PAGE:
You are hereFebruary 9, 2011
Hearing with your Nose: How Nasal Stem Cells Could Tackle Childhood Hearing Problems
“One of the challenges in tackling this condition is that the regenerative ability of the human cochlea is severely limited”, said lead author Dr. Sharon Oleskevich from the Hearing Research Group at The University of New South Wales. “It has been proposed that the transplantation of cells from other parts of the body could treat, prevent or even reverse hearing loss. The transplanted cells have the potential to repair tissue by replacing damaged cells and enhancing the survival of existing cells, preventing the condition from developing further.”
To investigate the effects of this treatment, nasal stem cells were injected into the cochlea of mice displaying symptoms of hearing loss. Mice were chosen for this treatment as they display a similar decline in hearing function following infancy.
"The authors have used an interesting type of adult stem cell, related to mesenchymal stem cells, to reduce the extent of hearing loss,” said Jan Nolta, Associate Editor of STEM CELLS. “Since the cells did not integrate into the cochlea, it is likely that the effects from the adult stem cells were due to the release of factors to preserve function of the endogenous stem cells. Mesenchymal stem cells are known to provide factors to keep many types of cells healthy and functioning."
Patient hearing levels were examined using the auditory brainstem response assay, which determines the lowest sound level to which the brain responds, known as the hearing threshold.
The mice which received the transplanted cells were compared to mice who had not received the treatment a month later, revealing that the hearing threshold level in stem cell-transplanted mice was significantly lower.
“The results demonstrate a significant effect of nasal stem cell transplantations for sensorineural hearing loss,” concluded Oleskevich. “These cells can be obtained easily from the nasal cavity making this transplantation a potential treatment for other human conditions including Parkinson’s disease and cardiac infarction.”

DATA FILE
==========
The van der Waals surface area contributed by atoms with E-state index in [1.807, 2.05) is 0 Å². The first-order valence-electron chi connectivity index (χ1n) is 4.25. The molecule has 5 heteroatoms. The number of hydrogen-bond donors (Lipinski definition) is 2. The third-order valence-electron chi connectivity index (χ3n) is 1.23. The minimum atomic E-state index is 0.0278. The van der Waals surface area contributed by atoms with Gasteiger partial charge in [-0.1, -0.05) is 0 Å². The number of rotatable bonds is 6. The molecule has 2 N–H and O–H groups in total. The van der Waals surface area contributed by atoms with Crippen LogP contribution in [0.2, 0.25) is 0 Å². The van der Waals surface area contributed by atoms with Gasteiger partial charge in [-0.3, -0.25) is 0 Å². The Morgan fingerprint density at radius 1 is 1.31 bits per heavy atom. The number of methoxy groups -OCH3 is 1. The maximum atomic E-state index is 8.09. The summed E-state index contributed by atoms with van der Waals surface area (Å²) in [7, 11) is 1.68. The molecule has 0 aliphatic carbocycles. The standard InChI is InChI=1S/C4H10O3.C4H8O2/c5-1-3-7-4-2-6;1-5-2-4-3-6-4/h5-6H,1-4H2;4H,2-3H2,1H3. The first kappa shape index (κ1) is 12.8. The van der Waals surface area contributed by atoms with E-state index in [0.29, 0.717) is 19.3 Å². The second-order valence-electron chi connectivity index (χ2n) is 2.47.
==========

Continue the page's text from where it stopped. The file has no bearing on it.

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This study is published in STEM CELLS. Media wishing to receive a PDF of this article may contact Lifesciencenews@wiley.com
Full citation: Pandit. S, Sullivan .J, Egger. V, Borecki. A, Oleskevich. S, ‘Functional effects of adult human olfactory stem cells on early-onset sensorineural hearing loss’, STEM CELLS, Wiley-Blackwell, February 2011, DOI 10.1002/stem.609
STEM CELLS, a peer reviewed journal published monthly, provides a forum for prompt publication of original investigative papers and concise reviews. The journal covers all aspects of stem cells: embryonic stem cells/induced pluripotent stem cells; tissue-specific stem cells; cancer stem cells; the stem cell niche; stem cell epigenetics, genomics and proteomics; and translational and clinical research. For more information, please visit http://onlinelibrary.wiley.com/journal/10.1002/(ISSN)1549-4918. STEM CELLS is co-published by AlphaMed Press and Wiley-Blackwell.
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Established in 1983, AlphaMed Press with offices in Durham, NC and Belfast, Northern Ireland, publishes two internationally renowned peer-reviewed journals: STEM CELLS®, now in its 29th year, is the world's first journal devoted to this fast paced field of research. The Oncologist® (www.TheOncologist.com), also a monthly peer-reviewed publication, is in its 16th year and is devoted to community and hospital-based oncologists and physicians entrusted with cancer patient care. Both journals are premier periodicals with globally recognized editorial boards dedicated to advancing knowledge and education in their focused disciplines. AlphaMed Press publishes the Stem Cells Portal (www.StemCellsPortal.com) and The Oncologist’s Community (www.TheOncologistCommunity.com) online, as well as freestanding monographs and books, and is renowned for its excellence and speed in the publication of the peer-reviewed proceedings of major international symposia. For more information on AlphaMed Press, please visit www.alphamedpress.org.
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